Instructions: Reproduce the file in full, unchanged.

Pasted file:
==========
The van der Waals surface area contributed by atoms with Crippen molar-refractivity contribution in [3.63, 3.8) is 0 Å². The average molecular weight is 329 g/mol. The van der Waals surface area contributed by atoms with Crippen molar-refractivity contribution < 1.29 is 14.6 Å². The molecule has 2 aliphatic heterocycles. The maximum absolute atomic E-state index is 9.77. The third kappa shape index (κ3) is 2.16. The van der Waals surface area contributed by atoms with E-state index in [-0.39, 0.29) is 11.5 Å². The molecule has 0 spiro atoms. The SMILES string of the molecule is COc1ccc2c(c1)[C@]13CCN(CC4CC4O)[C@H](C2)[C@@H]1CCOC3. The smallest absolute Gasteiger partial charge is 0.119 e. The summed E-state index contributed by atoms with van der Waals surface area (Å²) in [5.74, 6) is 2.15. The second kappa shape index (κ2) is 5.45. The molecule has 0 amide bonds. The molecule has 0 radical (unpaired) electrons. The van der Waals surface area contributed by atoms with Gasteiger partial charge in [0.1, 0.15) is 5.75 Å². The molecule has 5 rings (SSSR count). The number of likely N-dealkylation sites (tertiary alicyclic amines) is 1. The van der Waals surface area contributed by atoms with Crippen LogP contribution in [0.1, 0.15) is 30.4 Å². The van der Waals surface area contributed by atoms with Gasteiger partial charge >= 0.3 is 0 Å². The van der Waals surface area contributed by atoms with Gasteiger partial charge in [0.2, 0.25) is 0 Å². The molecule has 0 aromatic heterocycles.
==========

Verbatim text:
The van der Waals surface area contributed by atoms with Crippen molar-refractivity contribution in [3.63, 3.8) is 0 Å². The average molecular weight is 329 g/mol. The van der Waals surface area contributed by atoms with Crippen molar-refractivity contribution < 1.29 is 14.6 Å². The molecule has 2 aliphatic heterocycles. The maximum absolute atomic E-state index is 9.77. The third kappa shape index (κ3) is 2.16. The van der Waals surface area contributed by atoms with E-state index in [-0.39, 0.29) is 11.5 Å². The molecule has 0 spiro atoms. The SMILES string of the molecule is COc1ccc2c(c1)[C@]13CCN(CC4CC4O)[C@H](C2)[C@@H]1CCOC3. The smallest absolute Gasteiger partial charge is 0.119 e. The summed E-state index contributed by atoms with van der Waals surface area (Å²) in [5.74, 6) is 2.15. The second kappa shape index (κ2) is 5.45. The molecule has 0 amide bonds. The molecule has 0 radical (unpaired) electrons. The van der Waals surface area contributed by atoms with Gasteiger partial charge in [0.1, 0.15) is 5.75 Å². The molecule has 5 rings (SSSR count). The number of likely N-dealkylation sites (tertiary alicyclic amines) is 1. The van der Waals surface area contributed by atoms with Crippen LogP contribution in [0.1, 0.15) is 30.4 Å². The van der Waals surface area contributed by atoms with Gasteiger partial charge >= 0.3 is 0 Å². The van der Waals surface area contributed by atoms with Gasteiger partial charge in [0.2, 0.25) is 0 Å². The molecule has 0 aromatic heterocycles.